Charlie

    Who wants to know 'Who ate the first oyster?' It never crossed my mind. But now that I know from reading this interesting book - I want to know more about the FIRST of whatever. This book doesn't have a long list but instead, it has a nice little story on the 'First'. It is now on my coffee table where it belongs for others to read. Neat interesting book. Who wants to know 'Who ate the first oyster?' It never crossed my mind. But now that I know from reading this interesting book - I want to know more about the FIRST of whatever. This book doesn't have a long list but instead, it has a nice little story on the 'First'. It is now on my coffee table where it belongs for others to read. Neat interesting book.

  8. 4 out of 5

    David

    This book earns the dubious distinction of being the best 2 star book I've ever read. The writing is fine, the stories are generally decent and there aren't any glaring faults but a short book like this, composed entirely of eight minute chapters, shouldn't have taken me nearly two weeks to read. I'm generally biased in favor of books with very short chapters; I tend to read more when it only takes a few minutes to get through a section as opposed to longer stretches, where I tend to stop more f This book earns the dubious distinction of being the best 2 star book I've ever read. The writing is fine, the stories are generally decent and there aren't any glaring faults but a short book like this, composed entirely of eight minute chapters, shouldn't have taken me nearly two weeks to read. I'm generally biased in favor of books with very short chapters; I tend to read more when it only takes a few minutes to get through a section as opposed to longer stretches, where I tend to stop more frequently. At around the halfway point I wondered if I'd first get to a consistently good chapter or the end of the book. I never found that very good chapter. Each chapter started out well enough but as the author got into the necessarily speculative sections of each story, and created the likely environment surrounding the first event described within, it started to feel too much like filler. I can see where the book would have its fans so if you're reading this and have your doubts compare your books to mine and see how compatible we are. I think anything over 70% is very compatible. I did say the book didn't have any glaring faults but one item did give me some pause. In the chapter about the first wheel the author mentioned the giant statues on Easter Island and how they were moved by putting them on logs and rolling them, but I saw a PBS show a few years ago that showed how the statues were moved by a system of ropes fastened across the tops of the statues and how they were walked into place. Unless the rope theory has been debunked I think it's more plausible than the rolling theory. This book was published in 2020 so it's not like the author couldn't have learned about it. Maybe he's right, I just don't care enough to explore the matter.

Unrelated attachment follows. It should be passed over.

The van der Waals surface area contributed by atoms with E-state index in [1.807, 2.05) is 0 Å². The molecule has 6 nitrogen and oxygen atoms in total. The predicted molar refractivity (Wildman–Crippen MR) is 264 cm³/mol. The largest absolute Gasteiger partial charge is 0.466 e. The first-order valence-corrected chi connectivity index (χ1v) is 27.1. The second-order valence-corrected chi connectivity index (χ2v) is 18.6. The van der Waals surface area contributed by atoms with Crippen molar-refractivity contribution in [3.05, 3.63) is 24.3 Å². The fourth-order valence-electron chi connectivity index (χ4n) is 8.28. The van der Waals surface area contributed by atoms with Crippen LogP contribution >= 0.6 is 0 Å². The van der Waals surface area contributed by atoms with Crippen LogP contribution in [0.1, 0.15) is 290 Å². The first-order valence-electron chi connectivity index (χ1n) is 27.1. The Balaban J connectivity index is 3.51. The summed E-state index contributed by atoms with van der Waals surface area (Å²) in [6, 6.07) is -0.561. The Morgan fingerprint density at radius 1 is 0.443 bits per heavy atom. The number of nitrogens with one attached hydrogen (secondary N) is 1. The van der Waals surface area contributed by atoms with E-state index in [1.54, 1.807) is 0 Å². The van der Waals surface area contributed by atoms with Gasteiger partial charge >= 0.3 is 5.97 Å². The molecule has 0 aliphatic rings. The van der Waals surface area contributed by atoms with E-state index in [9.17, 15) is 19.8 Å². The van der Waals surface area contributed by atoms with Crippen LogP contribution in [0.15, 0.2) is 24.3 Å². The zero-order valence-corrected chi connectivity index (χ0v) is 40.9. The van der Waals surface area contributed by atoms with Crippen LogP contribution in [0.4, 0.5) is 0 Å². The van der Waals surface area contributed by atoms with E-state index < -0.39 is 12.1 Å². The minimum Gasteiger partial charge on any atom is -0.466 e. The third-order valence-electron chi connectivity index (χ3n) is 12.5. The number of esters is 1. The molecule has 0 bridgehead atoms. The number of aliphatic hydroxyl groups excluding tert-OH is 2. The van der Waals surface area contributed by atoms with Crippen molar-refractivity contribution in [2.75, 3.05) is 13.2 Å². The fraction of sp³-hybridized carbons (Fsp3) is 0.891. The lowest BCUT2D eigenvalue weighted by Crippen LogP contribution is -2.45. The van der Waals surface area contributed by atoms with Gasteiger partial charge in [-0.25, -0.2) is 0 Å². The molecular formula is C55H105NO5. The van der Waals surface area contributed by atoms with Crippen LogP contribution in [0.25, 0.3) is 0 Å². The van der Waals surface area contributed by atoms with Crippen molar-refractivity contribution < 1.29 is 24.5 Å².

9. 5 out of 5

    Bandit